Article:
I'd recommend picking up an I&T manual
for your tractor and reading up on splitting it. From the pics I found of the tractor, its not very large, so splitting it shouldn't be too difficult. You'll need a stand to support the transmission/bell housing of the tractor and some means to support the engine side that allows you to slide it away from the transmission. When I did my 574, I welded up a couple plates that bolted to the mounting bosses on the sides of the tractor and had an implement jack attached to each one. That allowed me to support the transmission end while also allowing easy adjustment up and down for realignment later on. For the engine side, I wedged wood blocks between the front axle and the frame of the tractor to keep the axle solid (don't want the engine side to tip due to the pivot on the front axle). I then slid my engine hoist between the front tires and over the engine of the tractor (all hood panels are removed). I attached a load leveler to the engine, then hooked that to the engine hoist and jacked it until it was just under a little tension. I then disconnected all wires, cables, etc between the two halves, and removed the bolts holding the bell housing to the engine. With everything supported and double checked, I then slid the two halves apart. Once I had it far enough apart, I set up two jack stands on either side of the rear of the engine and mounted a heavy wood block between them. That allowed me to rest the engine on them and not support that end with the engine hoist for safety. I'd be careful about lifting the engine too high, as it may tip forward onto the grill if it is raised past a certain balance point. It pays to have a couple able bodied helpers around to muscle the thing around and to have help in case of emergency.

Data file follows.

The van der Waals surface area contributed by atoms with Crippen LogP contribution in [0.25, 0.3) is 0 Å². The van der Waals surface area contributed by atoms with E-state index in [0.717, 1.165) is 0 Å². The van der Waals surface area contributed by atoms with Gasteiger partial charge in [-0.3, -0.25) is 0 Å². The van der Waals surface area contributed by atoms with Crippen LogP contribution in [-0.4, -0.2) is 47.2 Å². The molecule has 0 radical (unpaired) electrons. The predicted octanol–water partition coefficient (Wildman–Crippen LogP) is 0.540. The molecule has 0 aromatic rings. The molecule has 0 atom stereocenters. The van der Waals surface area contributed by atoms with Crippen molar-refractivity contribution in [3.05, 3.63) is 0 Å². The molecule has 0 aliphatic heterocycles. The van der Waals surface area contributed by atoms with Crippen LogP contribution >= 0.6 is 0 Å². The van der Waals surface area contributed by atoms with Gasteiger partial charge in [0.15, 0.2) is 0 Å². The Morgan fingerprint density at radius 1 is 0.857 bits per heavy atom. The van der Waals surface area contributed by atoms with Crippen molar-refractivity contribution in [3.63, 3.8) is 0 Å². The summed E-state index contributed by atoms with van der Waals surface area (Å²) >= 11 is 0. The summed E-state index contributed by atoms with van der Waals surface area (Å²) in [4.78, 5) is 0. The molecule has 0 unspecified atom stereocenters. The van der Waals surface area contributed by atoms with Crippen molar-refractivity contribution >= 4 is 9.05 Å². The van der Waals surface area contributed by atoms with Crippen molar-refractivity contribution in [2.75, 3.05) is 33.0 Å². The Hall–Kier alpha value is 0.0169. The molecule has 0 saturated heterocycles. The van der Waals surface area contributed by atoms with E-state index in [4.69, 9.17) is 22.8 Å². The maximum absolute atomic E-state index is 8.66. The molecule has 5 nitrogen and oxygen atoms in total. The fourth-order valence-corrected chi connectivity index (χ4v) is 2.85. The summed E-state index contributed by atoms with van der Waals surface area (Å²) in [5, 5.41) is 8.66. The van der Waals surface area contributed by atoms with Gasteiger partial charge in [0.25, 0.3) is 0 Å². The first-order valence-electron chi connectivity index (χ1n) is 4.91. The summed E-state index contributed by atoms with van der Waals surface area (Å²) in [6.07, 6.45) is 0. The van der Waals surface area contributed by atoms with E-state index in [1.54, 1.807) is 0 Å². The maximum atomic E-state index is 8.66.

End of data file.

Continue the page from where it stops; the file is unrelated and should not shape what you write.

Once you have it apart, you will have to disassemble the clutch mechanisms per the shop manual as I don't know what Ford used in that tractor (I'm sort of an IH guy myself). Generally, it just involves unbolting the pressure plate assy from the flywheel, just like a clutch in a car or truck. If you do replace the clutch and pressure plate, it may not hurt to get the flywheel machined if it looks worn at all. I'd take it to a tractor shop as they might know better what the specs on that flywheel are. You can only machine it so far before it is out of spec and no longer usable. A New Holland dealer should be able to look up that info (Ford used to own New Holland, NH bought out the company and supports the older Ford stuff). I hope this helps you, but as always read up on the procedure before you start, and have a shop manual handy for any snags you run into. Stay safe in the shop, and don't hurt yourself. Working around a split tractor can be dangerous, so take extra precautions. I don't know your level of mechanical expertise, so I don't know how much you know about working on this stuff or shop safety in general. Stay safe and have a Merry Christmas!
PS- From what I read up on that tractor, its part of the 601 series line, so that manual I linked to should be the one for your tractor. More info here: http://www.tractordata.com/farm-tractors/000/2/3/234-ford-641.html